According to the scientists, continued extraction of oil, to say nothing of the boosting oil output, on deep-water oil fields in The Gulf of Mexico (Cardamom Deep, Jack/St. Malo and Tubular Bells in particular) will inevitably provoke a strong earthquake with a magnitude of 9-10 according to the Richter scale. It would act as a catalyst for series of horrible devastating earthquakes along the New Madrid Seismic Zone, deep-seated fracture in the Earth’s crust, and San Andreas Fault. Eastern and Western shores of the USA are going to fully disappear, while Mexico, Guatemala and Nicaragua would go under water. As for Western Europe and South-East Asia, they will be damaged greatly by gigantic tsunami.

In their prognoses Beck and Kirschvink are partly supportive of the conclusions made by Dr. Mehran Keshe, who studied nuclear engineering at the University of London. He points to high probability of one more huge fracture emergence between South and North Americas. But unlike their British colleague American scholars don’t reveal the exact date of the disaster, for it is directly linked to the oil output volumes in The Gulf of Mexico. The scientists believe that the D-day may come in the second or the third quarter of 2016 if the volumes of the extracted oil stay at the same level. In case these volumes are boosted, everything will occur much sooner.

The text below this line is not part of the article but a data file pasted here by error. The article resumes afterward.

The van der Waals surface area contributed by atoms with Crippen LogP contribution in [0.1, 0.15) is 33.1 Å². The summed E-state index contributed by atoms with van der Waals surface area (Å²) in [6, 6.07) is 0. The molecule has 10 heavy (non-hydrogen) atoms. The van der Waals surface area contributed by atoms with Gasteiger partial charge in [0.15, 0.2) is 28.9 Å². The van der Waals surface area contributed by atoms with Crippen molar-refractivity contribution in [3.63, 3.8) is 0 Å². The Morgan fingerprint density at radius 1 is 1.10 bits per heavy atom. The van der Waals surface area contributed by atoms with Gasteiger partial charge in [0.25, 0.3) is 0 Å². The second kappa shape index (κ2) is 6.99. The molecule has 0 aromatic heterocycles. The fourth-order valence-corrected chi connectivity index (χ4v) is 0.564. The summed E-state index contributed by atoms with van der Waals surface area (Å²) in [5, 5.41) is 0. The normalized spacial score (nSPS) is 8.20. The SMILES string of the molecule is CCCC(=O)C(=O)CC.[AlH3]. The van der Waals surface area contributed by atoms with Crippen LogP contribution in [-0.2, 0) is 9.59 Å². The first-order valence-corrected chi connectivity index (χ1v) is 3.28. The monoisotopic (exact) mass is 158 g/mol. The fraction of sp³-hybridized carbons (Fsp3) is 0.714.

Despite the warnings of the prominent geologists no relevant reaction from the US authorities has followed so far. Oil output in the dangerous zone hasn’t been halted, being constantly on the rise instead. It’s the worst of all the possible scenarios. And the nature itself can’t bear it anymore judging by the recent events.

Number of earthquakes in Mexico has drastically increased during the last 6 months and the local mass media outlets raise the alarm after every earth tremor:
13.09 -
01.10 -
23.11 -
22.12 -

Currently the magnitude of the tremors don’t exceed 5,8 according to the Richter scale but Mexican seismologists voice their serious concern and their research conclusions only add meat to their American and British colleagues’ nasty assessments.

Back into 2010, there was an environmental disaster in the Gulf of Mexico. It was only one explosion on the BP”s Deepwater Horizon oil rig but it had an irreparable damage to the ecology of the huge region. It was then that American and international communities got real food for thinking over the role of the human race on the planet. 13 members of the oil rig crew dead, 80,000 barrels of oil spilled into the Gulf and 75,000 square kilometers zone of destroyed ecology stopped the US government only for half a year. This was exactly the term of the moratorium ban on drilling works in the Gulf of Mexico. The disaster failed to become a lesson, and now mankind is staying on the verge of the most devastating natural cataclysm in the human history.

It has been already asked if the viscous black slush is worth of millions human lives. It’s time that this same question was addressed to the host of the White House. It would be better to make the right decision just now rather than to suffer in painful search of the answer to the above mentioned question, “Was it really worth it?”


Steven Laack
- e-mail:
- Homepage: